It seems like every five-to-10 years or so, the Rolling Stones remaster and reissue parts of their catalog, often with barely any difference in sound quality from the previous editions. The last time their seminal record, “Sticky Fingers” was treated to a remaster was back in 2009, so it doesn’t really seem like there could be any justification to do this again beyond a obligatory numerical anniversary date.
With the reissue of “Exile on Main St.” in 2010 (an album that desperately needed a clean-up, the previous transfers to CD did it no justice) the Stones might have realized that fans will not keep buying these reissues that offered nothing extra from what they have bought before. So what “Exile” also offered was a bonus disc of rarities and unreleased material, beyond just a cleaned-up sound for that record. And it sold pretty well.
And with the re-release of “Sticky Fingers” this week, fans are treated to a bonus disc of unreleased material from this era of the Stones’ career. Which is an interesting one as well. “Sticky fingers” was their first album without founder Brian Jones, whom was ousted/left the band prior. They had just left their label and started their own. It was Mick Taylor’s first full-length album as a member of the band. It was also the album that ushered the band into the 1970s. It is also one of the greatest rock and roll albums of all time.
The bonus material is interesting. The track they have promoted for the this reissue is a version of “Brown Sugar” that features Eric Clapton (despite his guitar work, the track is still one the weakest songs on the collection. And I yes, I know it is one of their biggest hits). To be fair, Clapton gives the track a sense of energy that is a bit refreshing, and it sounds more like garage rock (which is a plus).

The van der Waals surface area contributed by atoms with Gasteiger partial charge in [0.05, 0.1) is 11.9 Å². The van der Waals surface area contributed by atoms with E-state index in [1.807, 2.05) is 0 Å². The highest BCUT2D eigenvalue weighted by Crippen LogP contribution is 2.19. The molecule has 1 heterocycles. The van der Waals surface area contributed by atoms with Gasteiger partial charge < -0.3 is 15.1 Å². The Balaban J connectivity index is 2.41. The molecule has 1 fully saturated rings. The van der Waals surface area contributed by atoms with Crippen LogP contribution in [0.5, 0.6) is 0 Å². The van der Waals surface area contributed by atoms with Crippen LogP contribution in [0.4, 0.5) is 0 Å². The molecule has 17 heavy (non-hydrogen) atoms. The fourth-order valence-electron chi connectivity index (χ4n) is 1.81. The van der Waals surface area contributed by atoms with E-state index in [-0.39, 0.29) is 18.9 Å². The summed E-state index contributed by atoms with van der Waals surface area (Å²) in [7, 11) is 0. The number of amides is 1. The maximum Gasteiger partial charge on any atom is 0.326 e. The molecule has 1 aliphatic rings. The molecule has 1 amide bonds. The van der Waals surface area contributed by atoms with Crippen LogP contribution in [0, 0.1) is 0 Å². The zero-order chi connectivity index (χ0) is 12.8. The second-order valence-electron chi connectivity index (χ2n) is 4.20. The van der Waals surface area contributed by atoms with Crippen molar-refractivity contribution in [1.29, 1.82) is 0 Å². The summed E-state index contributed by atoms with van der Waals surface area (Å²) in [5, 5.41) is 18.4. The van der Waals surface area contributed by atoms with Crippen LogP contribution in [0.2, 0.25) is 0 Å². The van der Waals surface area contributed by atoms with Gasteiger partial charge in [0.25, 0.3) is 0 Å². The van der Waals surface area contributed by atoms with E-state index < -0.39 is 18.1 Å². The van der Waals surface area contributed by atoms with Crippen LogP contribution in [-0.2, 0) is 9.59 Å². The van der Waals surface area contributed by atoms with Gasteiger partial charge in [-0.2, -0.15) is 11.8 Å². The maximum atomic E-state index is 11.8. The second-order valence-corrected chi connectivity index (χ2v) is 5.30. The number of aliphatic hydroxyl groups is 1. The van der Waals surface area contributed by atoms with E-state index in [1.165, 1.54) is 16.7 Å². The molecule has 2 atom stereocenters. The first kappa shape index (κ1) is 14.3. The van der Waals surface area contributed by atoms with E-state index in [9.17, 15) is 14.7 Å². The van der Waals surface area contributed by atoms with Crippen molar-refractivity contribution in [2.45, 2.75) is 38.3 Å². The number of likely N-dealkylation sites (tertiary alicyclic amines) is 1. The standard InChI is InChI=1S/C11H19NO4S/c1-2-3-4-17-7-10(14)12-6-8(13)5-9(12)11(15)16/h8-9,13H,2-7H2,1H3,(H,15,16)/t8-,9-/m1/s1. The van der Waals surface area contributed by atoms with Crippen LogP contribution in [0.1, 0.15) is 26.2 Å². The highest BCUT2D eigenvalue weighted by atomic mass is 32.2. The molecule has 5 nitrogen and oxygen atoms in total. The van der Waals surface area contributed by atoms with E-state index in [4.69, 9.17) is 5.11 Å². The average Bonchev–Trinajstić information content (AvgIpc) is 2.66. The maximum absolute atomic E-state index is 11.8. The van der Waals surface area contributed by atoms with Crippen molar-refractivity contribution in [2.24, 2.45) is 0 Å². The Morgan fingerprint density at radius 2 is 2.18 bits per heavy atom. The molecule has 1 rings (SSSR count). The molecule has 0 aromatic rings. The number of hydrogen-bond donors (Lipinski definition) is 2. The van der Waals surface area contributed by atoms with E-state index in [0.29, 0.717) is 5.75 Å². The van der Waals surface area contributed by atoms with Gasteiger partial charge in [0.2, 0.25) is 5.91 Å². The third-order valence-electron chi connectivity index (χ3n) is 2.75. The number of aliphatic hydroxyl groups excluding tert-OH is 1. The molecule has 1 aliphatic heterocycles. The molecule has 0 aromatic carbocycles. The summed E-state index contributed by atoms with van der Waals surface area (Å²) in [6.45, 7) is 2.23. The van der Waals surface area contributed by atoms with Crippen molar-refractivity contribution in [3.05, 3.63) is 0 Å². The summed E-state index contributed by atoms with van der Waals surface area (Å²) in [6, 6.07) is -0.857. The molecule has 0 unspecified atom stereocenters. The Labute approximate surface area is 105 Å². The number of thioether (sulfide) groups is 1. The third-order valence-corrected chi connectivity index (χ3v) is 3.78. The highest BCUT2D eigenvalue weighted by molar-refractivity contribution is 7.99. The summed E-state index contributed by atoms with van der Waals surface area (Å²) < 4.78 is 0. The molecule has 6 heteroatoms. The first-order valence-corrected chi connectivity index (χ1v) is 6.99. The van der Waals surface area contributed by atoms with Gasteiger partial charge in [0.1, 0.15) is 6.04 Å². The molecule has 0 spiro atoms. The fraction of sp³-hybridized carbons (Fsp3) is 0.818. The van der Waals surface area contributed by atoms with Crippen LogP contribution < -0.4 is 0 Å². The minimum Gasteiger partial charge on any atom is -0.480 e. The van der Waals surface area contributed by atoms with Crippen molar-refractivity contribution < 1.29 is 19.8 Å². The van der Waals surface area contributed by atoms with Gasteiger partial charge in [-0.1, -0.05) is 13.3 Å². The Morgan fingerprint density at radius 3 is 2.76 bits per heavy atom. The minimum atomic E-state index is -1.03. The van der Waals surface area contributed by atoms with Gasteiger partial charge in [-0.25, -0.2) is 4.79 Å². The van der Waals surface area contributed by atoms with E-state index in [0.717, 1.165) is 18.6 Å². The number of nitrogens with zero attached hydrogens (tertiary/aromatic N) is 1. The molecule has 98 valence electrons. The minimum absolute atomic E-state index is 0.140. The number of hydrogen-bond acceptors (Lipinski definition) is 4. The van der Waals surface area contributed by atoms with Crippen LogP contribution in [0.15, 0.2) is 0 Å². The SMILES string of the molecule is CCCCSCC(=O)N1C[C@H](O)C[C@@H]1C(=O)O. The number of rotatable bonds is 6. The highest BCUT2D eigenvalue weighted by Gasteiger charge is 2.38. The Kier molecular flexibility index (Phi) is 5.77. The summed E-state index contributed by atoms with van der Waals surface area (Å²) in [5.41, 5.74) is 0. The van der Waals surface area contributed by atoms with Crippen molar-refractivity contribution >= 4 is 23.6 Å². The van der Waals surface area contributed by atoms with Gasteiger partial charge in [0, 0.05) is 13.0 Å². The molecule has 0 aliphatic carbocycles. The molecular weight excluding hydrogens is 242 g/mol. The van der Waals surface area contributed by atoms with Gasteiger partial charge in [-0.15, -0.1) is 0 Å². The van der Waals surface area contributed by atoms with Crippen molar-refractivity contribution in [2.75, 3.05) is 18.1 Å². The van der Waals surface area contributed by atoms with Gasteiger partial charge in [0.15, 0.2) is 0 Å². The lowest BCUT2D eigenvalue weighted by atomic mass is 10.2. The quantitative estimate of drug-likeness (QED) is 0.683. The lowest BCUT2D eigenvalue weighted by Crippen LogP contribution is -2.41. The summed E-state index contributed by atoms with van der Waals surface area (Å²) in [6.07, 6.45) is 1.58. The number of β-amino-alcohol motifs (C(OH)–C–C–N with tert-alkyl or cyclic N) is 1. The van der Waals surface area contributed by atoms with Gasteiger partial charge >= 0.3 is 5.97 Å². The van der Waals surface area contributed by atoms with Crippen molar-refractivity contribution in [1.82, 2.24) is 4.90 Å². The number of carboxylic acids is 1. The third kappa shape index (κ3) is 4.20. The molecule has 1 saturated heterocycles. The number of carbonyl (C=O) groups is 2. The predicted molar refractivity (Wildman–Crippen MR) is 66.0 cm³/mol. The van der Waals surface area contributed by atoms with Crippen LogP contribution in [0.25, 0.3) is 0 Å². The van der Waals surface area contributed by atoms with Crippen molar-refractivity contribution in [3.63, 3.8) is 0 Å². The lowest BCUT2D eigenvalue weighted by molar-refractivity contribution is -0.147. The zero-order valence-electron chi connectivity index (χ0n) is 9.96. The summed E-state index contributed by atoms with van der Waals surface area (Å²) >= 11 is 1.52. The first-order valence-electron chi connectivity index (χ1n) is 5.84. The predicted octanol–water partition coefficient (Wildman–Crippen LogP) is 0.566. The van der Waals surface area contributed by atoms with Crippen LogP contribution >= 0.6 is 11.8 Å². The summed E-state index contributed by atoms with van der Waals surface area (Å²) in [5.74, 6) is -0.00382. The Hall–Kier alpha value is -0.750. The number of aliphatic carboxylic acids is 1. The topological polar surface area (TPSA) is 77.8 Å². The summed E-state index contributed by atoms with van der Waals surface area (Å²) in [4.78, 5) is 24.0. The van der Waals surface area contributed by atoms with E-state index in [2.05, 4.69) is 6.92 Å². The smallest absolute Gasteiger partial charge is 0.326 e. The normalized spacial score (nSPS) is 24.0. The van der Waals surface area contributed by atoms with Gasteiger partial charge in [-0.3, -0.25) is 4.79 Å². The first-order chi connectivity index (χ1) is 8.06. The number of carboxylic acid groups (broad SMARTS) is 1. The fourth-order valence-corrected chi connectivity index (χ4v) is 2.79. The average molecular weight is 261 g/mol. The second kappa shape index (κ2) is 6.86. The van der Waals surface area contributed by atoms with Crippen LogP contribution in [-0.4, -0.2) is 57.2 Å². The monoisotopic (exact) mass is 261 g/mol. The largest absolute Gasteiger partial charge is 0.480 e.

The set also includes four other studio outtakes/extended versions: A wonderful, acoustic version of “Wild Horses,” an alternate version of “Can’t You Hear Me Knocking,” an extended version of “Bitch” and an alternate version of “Dead Flowers” that, no matter what, will never top Townes Van Zandt’s cover. No version ever will.
The rest of the disc is rounded out with a live show that includes five songs from the Roundhouse in 1971. The sound quality is fairly good, though not the best. It’s a nice addition to fill out the disc though.
So, even with the bells and whistles, it’s debatable if this collection is a necessity (unlike the “Exile on Main St.” reissue). It’s interesting for sure, but hardly justifies another purchase just for five studio outtakes and some live material. Hardcore fans will want it to complete their collection, but casual fans could probably stay happy with one of the versions they might already own, or just the single disc version of the classic album.